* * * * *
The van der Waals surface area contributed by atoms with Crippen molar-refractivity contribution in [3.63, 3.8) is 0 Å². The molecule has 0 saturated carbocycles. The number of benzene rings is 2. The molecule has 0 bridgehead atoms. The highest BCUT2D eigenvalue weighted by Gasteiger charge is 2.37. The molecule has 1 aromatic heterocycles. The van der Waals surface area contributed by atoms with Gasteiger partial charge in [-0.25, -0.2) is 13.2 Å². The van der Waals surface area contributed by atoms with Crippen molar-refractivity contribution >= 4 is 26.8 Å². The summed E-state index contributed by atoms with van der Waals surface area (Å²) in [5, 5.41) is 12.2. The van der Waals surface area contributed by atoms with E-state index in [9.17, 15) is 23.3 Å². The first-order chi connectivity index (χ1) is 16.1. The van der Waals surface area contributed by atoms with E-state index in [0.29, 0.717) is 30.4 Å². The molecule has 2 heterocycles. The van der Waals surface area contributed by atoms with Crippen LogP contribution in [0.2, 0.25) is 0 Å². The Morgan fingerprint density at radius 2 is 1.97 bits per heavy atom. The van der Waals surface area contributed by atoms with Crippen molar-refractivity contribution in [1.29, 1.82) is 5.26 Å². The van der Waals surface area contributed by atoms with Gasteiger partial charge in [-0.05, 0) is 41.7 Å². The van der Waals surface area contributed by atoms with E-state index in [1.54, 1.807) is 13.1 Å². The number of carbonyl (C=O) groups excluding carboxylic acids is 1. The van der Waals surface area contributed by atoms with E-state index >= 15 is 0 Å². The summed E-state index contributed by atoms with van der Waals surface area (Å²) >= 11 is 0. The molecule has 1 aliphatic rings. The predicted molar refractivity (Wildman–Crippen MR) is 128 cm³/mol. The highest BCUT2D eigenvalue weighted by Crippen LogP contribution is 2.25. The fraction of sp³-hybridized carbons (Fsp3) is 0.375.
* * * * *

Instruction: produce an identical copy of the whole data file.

The van der Waals surface area contributed by atoms with Crippen molar-refractivity contribution in [3.63, 3.8) is 0 Å². The molecule has 0 saturated carbocycles. The number of benzene rings is 2. The molecule has 0 bridgehead atoms. The highest BCUT2D eigenvalue weighted by Gasteiger charge is 2.37. The molecule has 1 aromatic heterocycles. The van der Waals surface area contributed by atoms with Gasteiger partial charge in [-0.25, -0.2) is 13.2 Å². The van der Waals surface area contributed by atoms with Crippen molar-refractivity contribution >= 4 is 26.8 Å². The summed E-state index contributed by atoms with van der Waals surface area (Å²) in [5, 5.41) is 12.2. The van der Waals surface area contributed by atoms with E-state index in [9.17, 15) is 23.3 Å². The first-order chi connectivity index (χ1) is 16.1. The van der Waals surface area contributed by atoms with E-state index in [0.29, 0.717) is 30.4 Å². The molecule has 2 heterocycles. The van der Waals surface area contributed by atoms with Crippen LogP contribution in [0.2, 0.25) is 0 Å². The Morgan fingerprint density at radius 2 is 1.97 bits per heavy atom. The van der Waals surface area contributed by atoms with Crippen molar-refractivity contribution in [1.29, 1.82) is 5.26 Å². The van der Waals surface area contributed by atoms with Gasteiger partial charge in [-0.05, 0) is 41.7 Å². The van der Waals surface area contributed by atoms with E-state index in [1.54, 1.807) is 13.1 Å². The number of carbonyl (C=O) groups excluding carboxylic acids is 1. The van der Waals surface area contributed by atoms with E-state index >= 15 is 0 Å². The summed E-state index contributed by atoms with van der Waals surface area (Å²) >= 11 is 0. The molecule has 1 aliphatic rings. The predicted molar refractivity (Wildman–Crippen MR) is 128 cm³/mol. The highest BCUT2D eigenvalue weighted by Crippen LogP contribution is 2.25. The fraction of sp³-hybridized carbons (Fsp3) is 0.375.